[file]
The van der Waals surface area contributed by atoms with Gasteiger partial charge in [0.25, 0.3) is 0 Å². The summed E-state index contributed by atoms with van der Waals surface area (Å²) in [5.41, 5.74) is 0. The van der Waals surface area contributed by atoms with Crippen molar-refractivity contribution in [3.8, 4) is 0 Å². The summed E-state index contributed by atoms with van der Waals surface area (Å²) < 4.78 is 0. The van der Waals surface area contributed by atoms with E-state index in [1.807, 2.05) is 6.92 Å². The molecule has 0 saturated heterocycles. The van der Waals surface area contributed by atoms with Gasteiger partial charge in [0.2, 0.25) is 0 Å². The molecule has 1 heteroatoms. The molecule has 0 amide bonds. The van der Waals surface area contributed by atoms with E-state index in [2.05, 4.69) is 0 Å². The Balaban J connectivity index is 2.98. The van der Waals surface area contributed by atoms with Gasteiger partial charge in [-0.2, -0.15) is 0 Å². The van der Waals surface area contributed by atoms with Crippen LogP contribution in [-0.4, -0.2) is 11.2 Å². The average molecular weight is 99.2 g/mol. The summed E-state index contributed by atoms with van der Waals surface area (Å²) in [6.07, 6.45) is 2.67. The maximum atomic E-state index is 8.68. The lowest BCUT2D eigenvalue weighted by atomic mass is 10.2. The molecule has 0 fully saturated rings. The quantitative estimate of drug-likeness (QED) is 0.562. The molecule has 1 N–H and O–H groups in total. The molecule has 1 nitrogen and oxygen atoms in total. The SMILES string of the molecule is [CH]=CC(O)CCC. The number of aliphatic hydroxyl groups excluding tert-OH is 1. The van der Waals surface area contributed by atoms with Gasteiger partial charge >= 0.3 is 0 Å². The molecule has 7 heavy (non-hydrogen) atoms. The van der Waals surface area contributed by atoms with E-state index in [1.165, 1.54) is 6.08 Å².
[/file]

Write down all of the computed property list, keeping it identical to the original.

The van der Waals surface area contributed by atoms with Gasteiger partial charge in [0.25, 0.3) is 0 Å². The summed E-state index contributed by atoms with van der Waals surface area (Å²) in [5.41, 5.74) is 0. The van der Waals surface area contributed by atoms with Crippen molar-refractivity contribution in [3.8, 4) is 0 Å². The summed E-state index contributed by atoms with van der Waals surface area (Å²) < 4.78 is 0. The van der Waals surface area contributed by atoms with E-state index in [1.807, 2.05) is 6.92 Å². The molecule has 0 saturated heterocycles. The van der Waals surface area contributed by atoms with Gasteiger partial charge in [0.2, 0.25) is 0 Å². The molecule has 1 heteroatoms. The molecule has 0 amide bonds. The van der Waals surface area contributed by atoms with E-state index in [2.05, 4.69) is 0 Å². The Balaban J connectivity index is 2.98. The van der Waals surface area contributed by atoms with Gasteiger partial charge in [-0.2, -0.15) is 0 Å². The van der Waals surface area contributed by atoms with Crippen LogP contribution in [-0.4, -0.2) is 11.2 Å². The average molecular weight is 99.2 g/mol. The summed E-state index contributed by atoms with van der Waals surface area (Å²) in [6.07, 6.45) is 2.67. The maximum atomic E-state index is 8.68. The lowest BCUT2D eigenvalue weighted by atomic mass is 10.2. The molecule has 0 fully saturated rings. The quantitative estimate of drug-likeness (QED) is 0.562. The molecule has 1 N–H and O–H groups in total. The molecule has 1 nitrogen and oxygen atoms in total. The SMILES string of the molecule is [CH]=CC(O)CCC. The number of aliphatic hydroxyl groups excluding tert-OH is 1. The van der Waals surface area contributed by atoms with Gasteiger partial charge >= 0.3 is 0 Å². The molecule has 7 heavy (non-hydrogen) atoms. The van der Waals surface area contributed by atoms with E-state index in [1.165, 1.54) is 6.08 Å².